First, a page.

The most common allergy seen in the dog and cat is the result of flea bites. The pet becomes allergic to the PROTEIN in the SALIVA of the flea. The reaction can occur after only one flea bite!!  Many times there will be no fleas on the pet when it is examined, which causes the owner to question the diagnosis. Remember  MOST ALLERGIC REACTIONS OCCUR 3-7 DAYS AFTER THE EXPOSURE TO THE ALLERGENIC SUBSTANCE.

Allergies are often NOT PREVENTABLE; but CONTROL with medications is effective,  as long as the owner will follow our instructions and continue treatment. You must be patient and realize that the condition probably will recur throughout the pet’s life, if and when exposure occurs.

The secret is to get proper medical attention as soon as signs of allergy are seen.  Prompt treatment will prevent the skin lesions from becoming more severe.

Initial recommendations are to control flea infestation.  Fighting fleas is a constant war because:

• The flea’s life cycle can involve more than one year’s time.
• Most of the life cycle of the flea occurs off the pet.
• Premises may be contaminated with fleas from other animals.

Fleas must be kept off the pet to control the allergic reaction. There are many topical flea treatments available at our hospital that will help control fleas. Treatment of the house and yard is sometimes still necessary in areas highly infested with fleas.

Once flea allergy is eliminated or controlled, then we can move on to other aspects of the problem  such as food allergy, contact allergy, and inhaled allergies. We find that if the flea allergy can be controlled, it then becomes much easier to control the other problems in most cases. We highly recommend “allergy testing” or referral to a dermatologist in dogs with recurrent allergies that are difficult to control with oral medications.

Internal Parasites in Dogs and Cats

Thursday, April 29th, 2010

Dogs and cats can become hosts to many intestinal parasites and a few general statements apply to all parasitic infections:

 All deworming medicines are poisonous to some extent and should only be used as needed and under proper conditions.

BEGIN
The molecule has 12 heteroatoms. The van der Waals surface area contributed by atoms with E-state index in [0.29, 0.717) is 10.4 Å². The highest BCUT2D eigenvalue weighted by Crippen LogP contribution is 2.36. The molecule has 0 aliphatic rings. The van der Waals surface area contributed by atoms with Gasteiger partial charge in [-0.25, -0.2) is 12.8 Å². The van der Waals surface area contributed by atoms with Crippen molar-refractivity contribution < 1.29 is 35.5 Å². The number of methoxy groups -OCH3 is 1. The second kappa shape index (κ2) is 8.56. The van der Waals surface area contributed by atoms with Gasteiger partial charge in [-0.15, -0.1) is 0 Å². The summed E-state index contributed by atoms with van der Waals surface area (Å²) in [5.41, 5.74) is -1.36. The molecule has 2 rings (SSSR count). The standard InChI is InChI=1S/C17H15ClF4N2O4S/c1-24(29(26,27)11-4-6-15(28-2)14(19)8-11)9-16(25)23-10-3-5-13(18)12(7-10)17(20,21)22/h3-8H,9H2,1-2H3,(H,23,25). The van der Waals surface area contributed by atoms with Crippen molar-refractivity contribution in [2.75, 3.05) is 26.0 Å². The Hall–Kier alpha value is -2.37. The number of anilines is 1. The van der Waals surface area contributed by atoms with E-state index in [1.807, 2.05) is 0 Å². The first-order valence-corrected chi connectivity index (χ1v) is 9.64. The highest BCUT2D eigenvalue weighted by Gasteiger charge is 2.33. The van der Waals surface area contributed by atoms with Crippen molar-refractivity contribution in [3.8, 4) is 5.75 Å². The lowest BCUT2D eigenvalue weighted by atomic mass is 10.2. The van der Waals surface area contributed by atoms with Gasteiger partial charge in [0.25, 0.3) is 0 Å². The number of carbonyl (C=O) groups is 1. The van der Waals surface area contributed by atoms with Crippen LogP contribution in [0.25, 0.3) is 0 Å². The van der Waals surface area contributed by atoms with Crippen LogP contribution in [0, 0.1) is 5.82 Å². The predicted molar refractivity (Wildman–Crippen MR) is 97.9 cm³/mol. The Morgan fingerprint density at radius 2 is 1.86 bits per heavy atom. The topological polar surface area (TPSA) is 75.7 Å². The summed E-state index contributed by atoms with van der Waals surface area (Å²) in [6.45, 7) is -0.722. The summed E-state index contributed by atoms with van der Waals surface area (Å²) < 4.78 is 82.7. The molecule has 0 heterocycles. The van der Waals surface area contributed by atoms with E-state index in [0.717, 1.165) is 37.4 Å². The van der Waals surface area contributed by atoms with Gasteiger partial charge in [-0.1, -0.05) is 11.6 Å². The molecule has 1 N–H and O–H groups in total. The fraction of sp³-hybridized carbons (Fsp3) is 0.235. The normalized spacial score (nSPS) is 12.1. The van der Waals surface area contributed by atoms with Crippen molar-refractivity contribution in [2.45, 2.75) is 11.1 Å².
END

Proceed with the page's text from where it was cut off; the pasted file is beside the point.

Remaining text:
 At this time there is no one dewormer that can eliminate all species of parasites.  Consequently an accurate diagnosis is necessary to treat your pet properly.
 Diagnosis is usually made from a fresh stool sample (passed less than 12 hours) or, in the case of tapeworms, seeing the segments in the stool.
 Most puppies and kittens are infected before birth and, for this reason, will need deworming starting at 6 weeks of age. If hookworms are suspected, stools should be checked starting as early as 2-3 weeks. 
 Occasionally, for a heavy parasitic infection, 3 or even 4 treatments may be necessary to eliminate the parasite.
 The following is a brief description of the common intestinal parasites with their symptoms, diagnosis, treatment, prevention, and human transmission.
This is a common worm of puppies and kittens, but can be seen in any age dog or cat. Diagnosis is made from a microscopic examination of the feces or from a description of the worm if it is seen in the stool or vomitus. Treatment is an oral medication given at 2 -3 week intervals.  Symptoms will vary from none to marked vomiting and diarrhea, and abdominal swelling.  Transmission to adult dogs and cats occurs by infected feces contaminating the yard. As a result, prevention is accomplished by isolating your pet from infected feces of other animals. For dogs, the heartworm preventives also prevent roundworm infection. Transmission to humans is rare; young children can develop “visceral larval migrans” by eating dirt contaminated with feces.